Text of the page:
The ars technica article points out that for all its technological beauty, the system being pushed is not one likely to notice only criminals. It is very likely that a machine-driven system will end up flagging lots and lots of non-criminals as potential terrorists or drug dealers or whatever. Once flagged by a beaurocracy, especially one that loathes oversight and transparency, one is always suspect. We seem to be swimming farther and farther into dangerous waters with very little thought to the implications of our actions. The love of technology instead of thoughtful human insight is not only an American problem. Perhaps they are the early adopters. Perhaps Canada's spies are even less accountable than ours. Perhaps the US system is more leaky or more transparent. The point is that as long as we undervalue human judgement and insight and the checks and balances that keep us free from tyrrany and overvalue technology, we are at risk.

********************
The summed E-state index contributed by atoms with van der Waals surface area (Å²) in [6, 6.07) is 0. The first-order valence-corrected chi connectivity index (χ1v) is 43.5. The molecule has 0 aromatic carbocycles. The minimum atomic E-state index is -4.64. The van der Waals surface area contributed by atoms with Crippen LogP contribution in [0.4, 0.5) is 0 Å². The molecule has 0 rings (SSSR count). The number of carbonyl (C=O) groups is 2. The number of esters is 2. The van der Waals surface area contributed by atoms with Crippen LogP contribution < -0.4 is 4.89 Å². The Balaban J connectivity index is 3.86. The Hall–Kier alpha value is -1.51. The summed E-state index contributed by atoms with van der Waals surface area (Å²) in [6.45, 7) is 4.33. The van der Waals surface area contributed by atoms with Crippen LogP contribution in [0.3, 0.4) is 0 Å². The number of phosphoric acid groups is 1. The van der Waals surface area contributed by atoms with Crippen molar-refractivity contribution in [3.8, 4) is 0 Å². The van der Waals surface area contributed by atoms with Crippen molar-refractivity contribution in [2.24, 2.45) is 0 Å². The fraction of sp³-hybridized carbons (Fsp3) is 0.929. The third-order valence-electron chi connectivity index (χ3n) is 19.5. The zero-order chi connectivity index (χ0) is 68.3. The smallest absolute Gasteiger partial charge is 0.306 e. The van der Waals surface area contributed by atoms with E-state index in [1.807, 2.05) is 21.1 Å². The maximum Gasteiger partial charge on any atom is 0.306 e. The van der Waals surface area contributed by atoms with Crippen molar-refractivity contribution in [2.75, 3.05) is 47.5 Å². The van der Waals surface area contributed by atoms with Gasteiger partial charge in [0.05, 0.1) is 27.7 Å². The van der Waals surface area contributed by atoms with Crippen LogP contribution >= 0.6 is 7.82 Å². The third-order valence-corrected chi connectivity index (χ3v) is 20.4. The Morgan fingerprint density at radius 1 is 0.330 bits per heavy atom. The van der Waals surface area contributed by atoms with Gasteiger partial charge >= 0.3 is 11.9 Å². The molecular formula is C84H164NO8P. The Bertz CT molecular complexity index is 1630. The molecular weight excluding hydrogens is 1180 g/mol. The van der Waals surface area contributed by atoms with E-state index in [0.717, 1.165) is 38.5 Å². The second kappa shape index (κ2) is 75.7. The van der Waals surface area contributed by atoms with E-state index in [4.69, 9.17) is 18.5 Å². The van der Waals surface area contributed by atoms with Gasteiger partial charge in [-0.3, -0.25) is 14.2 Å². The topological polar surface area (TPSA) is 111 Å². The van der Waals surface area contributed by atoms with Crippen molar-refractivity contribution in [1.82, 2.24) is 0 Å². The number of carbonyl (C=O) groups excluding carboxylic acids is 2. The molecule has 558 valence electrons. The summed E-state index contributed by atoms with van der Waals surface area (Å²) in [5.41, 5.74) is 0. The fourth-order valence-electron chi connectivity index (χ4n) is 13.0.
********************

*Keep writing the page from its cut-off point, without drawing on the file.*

Update: Josh Marshall comments on this as well
From a technological point of view there's not really much outlandish about this at all. This is just the sort of thing the NSA is in the business of doing overseas. But you can see how this would just be a non-starter for getting a warrant. It is the definition of a fishing expedition.May I submit that wholesale eavesdropping on people around the world is outlandish, especially if it's done with minimal oversight. The bigger the machine the bigger its appetite and the more likely it will turn on its creators.